Otherwise we may be numerous like goats and sheep but run helter skelter at the sight of just one tiger or hyena. Or we can be individually strong and well fed like circus lions, but obey the commands of a physically much weaker circus ring master. Hindu society today lacking a cohesive corporate identity, is thus in the process of becoming fragmented, and hence increasingly in disarray. This fission process is on simultaneously with the reality of millions of Hindus going to temples regularly.
We need today a mindset committed to retaliate when attacked. This defensive retaliation must be massive enough to deter future attacks. If terrorists come from training camps in Pakistan, Bangladesh or Sri Lanka, India must seek to carpet bomb those training camps, no matter what the consequences. If 5 lakh Kashmiri Hindus are driven out of the Valley by Islamic terrorists, we must arm and financially equip 10 lakhs of the able-bodied ex-servicemen Hindus to go with their families and settle in the former residences of the driven-out Hindus to keep the Constitutional guarantee under Article 370 of not maintaining the religious composition of the state.
If Bangladesh permits its population to infiltrate into Hindustan, then India must demand territorial compensation within the meaning of the Indian Independence Act of June 1947 passed by the British Parliament to legitimise Partition. The Act was framed on the principle that Muslims not wanting to live under what Jinnah called as the ‘hegemony’ of the Hindus, be carved out of undivided India, called as Pakistan, in proportion to it. One-third of Bangladesh Muslims now, after six decades after Partition, have already infiltrated back into Hindustan to live under Hindu ‘hegemony’.
That basic strategy of those who want to see a weak and pliant India remains the same as before: Making Indians to lose their self esteem by disparaging their tradition– the strategy of British imperialists for the conquest of India. Only the tactics have changed.
At the same time, the lack of Hindu unity and the determined bloc voting in elections by Muslims and Christians has created a significantly large leverage for these two religious communities in economic, social and foreign policy making. Thus, although Uniform Civil Code is a Directive Principle of state policy in the Constitution, it is taboo to ask for it because of this leverage.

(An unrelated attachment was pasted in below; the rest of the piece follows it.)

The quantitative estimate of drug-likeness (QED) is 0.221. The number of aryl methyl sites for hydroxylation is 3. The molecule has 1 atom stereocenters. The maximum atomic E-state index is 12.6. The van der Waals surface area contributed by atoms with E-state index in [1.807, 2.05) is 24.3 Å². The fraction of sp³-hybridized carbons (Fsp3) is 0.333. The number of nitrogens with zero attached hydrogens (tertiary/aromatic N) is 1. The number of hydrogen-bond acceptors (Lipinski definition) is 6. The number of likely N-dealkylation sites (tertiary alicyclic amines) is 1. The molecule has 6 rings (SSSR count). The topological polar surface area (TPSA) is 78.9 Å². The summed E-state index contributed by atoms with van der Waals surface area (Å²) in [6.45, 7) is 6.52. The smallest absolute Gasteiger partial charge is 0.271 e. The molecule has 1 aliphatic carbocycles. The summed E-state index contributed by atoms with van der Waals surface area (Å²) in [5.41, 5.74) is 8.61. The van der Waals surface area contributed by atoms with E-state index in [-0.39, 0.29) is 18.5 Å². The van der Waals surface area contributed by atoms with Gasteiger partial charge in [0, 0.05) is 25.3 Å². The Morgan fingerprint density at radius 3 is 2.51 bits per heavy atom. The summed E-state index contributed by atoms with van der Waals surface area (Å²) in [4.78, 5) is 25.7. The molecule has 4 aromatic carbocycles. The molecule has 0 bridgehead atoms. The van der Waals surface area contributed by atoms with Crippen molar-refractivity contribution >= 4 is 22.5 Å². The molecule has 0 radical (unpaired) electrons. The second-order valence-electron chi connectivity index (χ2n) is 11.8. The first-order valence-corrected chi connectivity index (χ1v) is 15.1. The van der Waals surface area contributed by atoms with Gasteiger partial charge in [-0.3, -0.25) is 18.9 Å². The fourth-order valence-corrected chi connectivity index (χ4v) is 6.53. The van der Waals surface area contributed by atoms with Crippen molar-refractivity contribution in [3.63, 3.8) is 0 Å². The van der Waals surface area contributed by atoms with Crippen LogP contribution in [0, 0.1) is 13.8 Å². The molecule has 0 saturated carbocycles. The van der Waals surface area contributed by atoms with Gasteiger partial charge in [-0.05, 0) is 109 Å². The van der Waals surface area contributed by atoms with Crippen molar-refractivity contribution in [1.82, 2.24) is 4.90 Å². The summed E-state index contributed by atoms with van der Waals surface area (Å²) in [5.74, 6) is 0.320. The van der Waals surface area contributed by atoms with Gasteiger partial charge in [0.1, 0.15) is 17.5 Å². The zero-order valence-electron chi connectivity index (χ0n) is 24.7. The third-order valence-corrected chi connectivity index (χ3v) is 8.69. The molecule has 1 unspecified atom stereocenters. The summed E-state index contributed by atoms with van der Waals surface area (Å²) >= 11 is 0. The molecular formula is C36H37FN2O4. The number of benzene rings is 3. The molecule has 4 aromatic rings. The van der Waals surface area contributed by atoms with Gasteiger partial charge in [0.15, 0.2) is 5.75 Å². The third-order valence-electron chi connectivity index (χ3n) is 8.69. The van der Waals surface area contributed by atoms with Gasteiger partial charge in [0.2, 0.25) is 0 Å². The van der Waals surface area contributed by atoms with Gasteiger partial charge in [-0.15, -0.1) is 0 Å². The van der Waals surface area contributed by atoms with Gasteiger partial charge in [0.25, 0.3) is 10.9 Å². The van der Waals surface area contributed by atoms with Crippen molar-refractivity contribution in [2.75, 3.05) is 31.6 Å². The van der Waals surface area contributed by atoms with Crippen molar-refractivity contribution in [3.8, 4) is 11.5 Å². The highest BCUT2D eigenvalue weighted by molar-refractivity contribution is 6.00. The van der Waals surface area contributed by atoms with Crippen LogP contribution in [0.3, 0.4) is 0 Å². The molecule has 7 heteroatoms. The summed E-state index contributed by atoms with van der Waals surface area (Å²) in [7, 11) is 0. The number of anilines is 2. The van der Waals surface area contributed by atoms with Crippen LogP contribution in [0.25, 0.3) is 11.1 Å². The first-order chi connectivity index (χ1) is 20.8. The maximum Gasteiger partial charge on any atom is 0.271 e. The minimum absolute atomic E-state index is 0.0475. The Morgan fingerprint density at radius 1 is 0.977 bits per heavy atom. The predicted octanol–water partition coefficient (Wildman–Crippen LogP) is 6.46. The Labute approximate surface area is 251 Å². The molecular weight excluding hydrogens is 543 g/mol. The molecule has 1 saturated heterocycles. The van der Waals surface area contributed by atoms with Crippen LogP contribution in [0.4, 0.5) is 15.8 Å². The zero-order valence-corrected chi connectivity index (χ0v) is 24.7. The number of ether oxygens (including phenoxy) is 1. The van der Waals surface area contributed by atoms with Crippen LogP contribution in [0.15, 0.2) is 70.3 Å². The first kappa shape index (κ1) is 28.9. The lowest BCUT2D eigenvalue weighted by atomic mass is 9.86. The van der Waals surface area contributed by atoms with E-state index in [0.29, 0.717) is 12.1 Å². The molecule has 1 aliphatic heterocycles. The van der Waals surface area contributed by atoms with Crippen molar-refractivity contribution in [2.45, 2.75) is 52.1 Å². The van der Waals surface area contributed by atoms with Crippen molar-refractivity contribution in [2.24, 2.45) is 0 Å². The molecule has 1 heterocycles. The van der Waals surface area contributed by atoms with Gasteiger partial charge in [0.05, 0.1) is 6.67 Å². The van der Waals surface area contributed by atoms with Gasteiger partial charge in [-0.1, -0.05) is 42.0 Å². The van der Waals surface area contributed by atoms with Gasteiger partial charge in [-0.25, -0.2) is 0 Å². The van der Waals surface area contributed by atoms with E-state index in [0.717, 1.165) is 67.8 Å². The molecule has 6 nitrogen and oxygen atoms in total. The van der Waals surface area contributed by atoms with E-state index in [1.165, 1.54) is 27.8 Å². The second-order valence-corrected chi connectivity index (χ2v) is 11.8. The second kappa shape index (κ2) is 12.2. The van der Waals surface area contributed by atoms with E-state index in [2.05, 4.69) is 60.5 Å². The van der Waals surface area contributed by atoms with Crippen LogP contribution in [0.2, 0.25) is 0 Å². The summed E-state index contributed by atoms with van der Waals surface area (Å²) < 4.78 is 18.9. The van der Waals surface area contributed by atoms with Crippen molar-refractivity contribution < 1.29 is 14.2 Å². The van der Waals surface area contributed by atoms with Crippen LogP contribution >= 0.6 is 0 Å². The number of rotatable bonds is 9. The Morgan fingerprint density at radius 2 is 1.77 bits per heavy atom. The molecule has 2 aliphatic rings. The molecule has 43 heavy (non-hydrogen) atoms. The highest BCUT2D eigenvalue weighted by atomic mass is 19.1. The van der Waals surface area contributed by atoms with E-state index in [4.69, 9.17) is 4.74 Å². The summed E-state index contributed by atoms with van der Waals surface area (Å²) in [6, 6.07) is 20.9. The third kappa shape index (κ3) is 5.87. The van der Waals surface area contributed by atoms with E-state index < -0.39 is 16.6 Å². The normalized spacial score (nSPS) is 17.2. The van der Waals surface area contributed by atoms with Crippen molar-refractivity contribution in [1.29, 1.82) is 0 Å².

It is not as if Muslims will not accept uniform laws when it suits them, even if it is against the Sharia. For example, Muslims accept Uniform Criminal Code under the IPC in India even though it infringes the Sharia, but resist Uniform Civil Code because it violates the same Sharia. Muslims accept Uniform Civil Code in Australia and USA, and now Germany and Japan.
Hence, in a democracy fighting elections are very important part of the struggle for implementation of an agenda for national renaissance. For this it is necessary for formation of a bloc vote of all those who cherish the Sanatana Dharma values. In India even if half of the Hindu population decides to vote as a bloc in elections, a government will be formed by a two-thirds majority. Therein lies the salvation for us who cherish our ancient values and aspire for a national renaissance.
Towards this end, I would suggest in my individual capacity, that the next election be fought by the NDA by seat adjustments and not by ideological compromise. Of the six parties in the NDA, five accept the Hindutva formulation for national integrity and progress. The sixth can then have seat adjustments with the five, and join on a Common Governance Programme to form the government later.
But the five parties of the NDA should vigorously campaign in the next general elections to Parliament on two issues: Fighting corruption credibly, and espouse Hindutva for national integrity. Muslim and Christian voters should be wooed on promise of fairness, co-option and security and not on appeasement. The broad masses of these minorities ache for co-option and justice, but the Congress has always chosen to court the Mullahs, Bishops, and foreign controlled intellectuals in their communities. NDA must not follow the same route. In any case if half the Brihad Hindu voters can be aroused to vote together for the NDA, majority in Lok Sabha is certain. The masses of the minorities would join anyway then.
(The writer is former Union Law Minister, Harvard University Professor and President, Janata Party).